One other thing that I forgot to mention…

Catholics are vehemently against “right to die” legislation, and I am… well, actively for it.

They are most frequently called “death with dignity laws”, and I believe that they are exactly that. They are laws that allow certain terminally-ill adults to voluntarily request and receive prescription medication that they can, completely of their own accord (and it has to be them doing this), ingest to hasten their death when they feel that it is the right time to do so. By discussing their wishes with their physician as early in their diagnosis as possible, when they have a serious diagnosis that may warrant the possibility of this becoming something that can be considered, they can find out that their physician is amenable to this or begin to switch to a physician that is amenable to this (a process that takes time). Some state laws require that you have a conversation about this with your physician in person, and more than one conversation about it to show that you have given this the proper consideration and have absolutely committed to it.

Death with dignity laws allow individuals to avoid unneeded pain and suffering at the end of their lives. They allow them to live with maximal quality, exhaust all of the reasonable options that their diagnosis allows them to go through, and does not allow them to linger on in pain and suffering when these options have been maximally exhausted, “just waiting to die”. It allows them to choose the time that they will pass, allowing family, friends, and loved ones to be around when they pass. Most state laws require that the diagnosis for this be terminal and that the patient be expected to live six months or less with this diagnosis. The individual in question themselves has to request that their physician write the prescription that, when ingested, will allow them to pass (this constitutes the “first request” made). Most states also require that a second request be made a certain number of days from the time that the first request is made, and then if the physician is willing to write the prescription, it can be sent to the pharmacy in accordance to state law.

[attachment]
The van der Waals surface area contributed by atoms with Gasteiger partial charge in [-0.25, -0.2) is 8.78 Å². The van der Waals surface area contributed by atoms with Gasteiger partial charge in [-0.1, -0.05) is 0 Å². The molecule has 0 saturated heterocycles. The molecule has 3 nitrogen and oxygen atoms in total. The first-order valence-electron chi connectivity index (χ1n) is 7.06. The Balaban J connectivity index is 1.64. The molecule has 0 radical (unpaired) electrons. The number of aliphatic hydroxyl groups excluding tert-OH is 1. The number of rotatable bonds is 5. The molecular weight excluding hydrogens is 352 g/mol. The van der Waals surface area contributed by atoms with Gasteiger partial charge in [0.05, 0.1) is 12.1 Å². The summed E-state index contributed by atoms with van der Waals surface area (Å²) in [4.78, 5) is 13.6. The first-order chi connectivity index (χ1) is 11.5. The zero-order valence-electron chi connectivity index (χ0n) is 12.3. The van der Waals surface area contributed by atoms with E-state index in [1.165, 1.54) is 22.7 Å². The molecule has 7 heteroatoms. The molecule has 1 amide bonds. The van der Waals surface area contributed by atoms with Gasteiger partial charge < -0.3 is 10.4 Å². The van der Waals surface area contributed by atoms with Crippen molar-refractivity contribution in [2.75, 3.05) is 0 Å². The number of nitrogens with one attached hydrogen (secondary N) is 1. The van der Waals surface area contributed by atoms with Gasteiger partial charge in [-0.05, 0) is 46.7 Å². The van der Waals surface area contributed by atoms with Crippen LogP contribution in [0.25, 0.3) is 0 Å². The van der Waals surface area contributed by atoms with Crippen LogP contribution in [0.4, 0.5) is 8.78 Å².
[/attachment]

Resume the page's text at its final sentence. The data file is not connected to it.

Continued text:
Many patients actually do not wind up ingesting the medication that they have available to them, but simply having it available to ingest should the time comes is of great comfort to them. But many of them do. Several state laws in the United States require that the patient alone voluntarily consume the medication (that they not be assisted in any way, shape, or form in doing so, to include lifting the medication to their mouth to consume, or in any other way be assisted in consuming the medication, to ensure that their consumption of the medication is completely voluntary on their parts). It also has to be consumed within a fairly strict time frame to have the intended time effect of easing the individual’s ascent into death, or they do not function.

I am an extremely vehement supporter of these laws and not allowing terminally ill, competent individuals who want to make these decisions for themselves to suffer any longer than they must. I do not believe that anyone’s faith or religion should attempt to prohibit this decision from being made for… er, obvious reasons.

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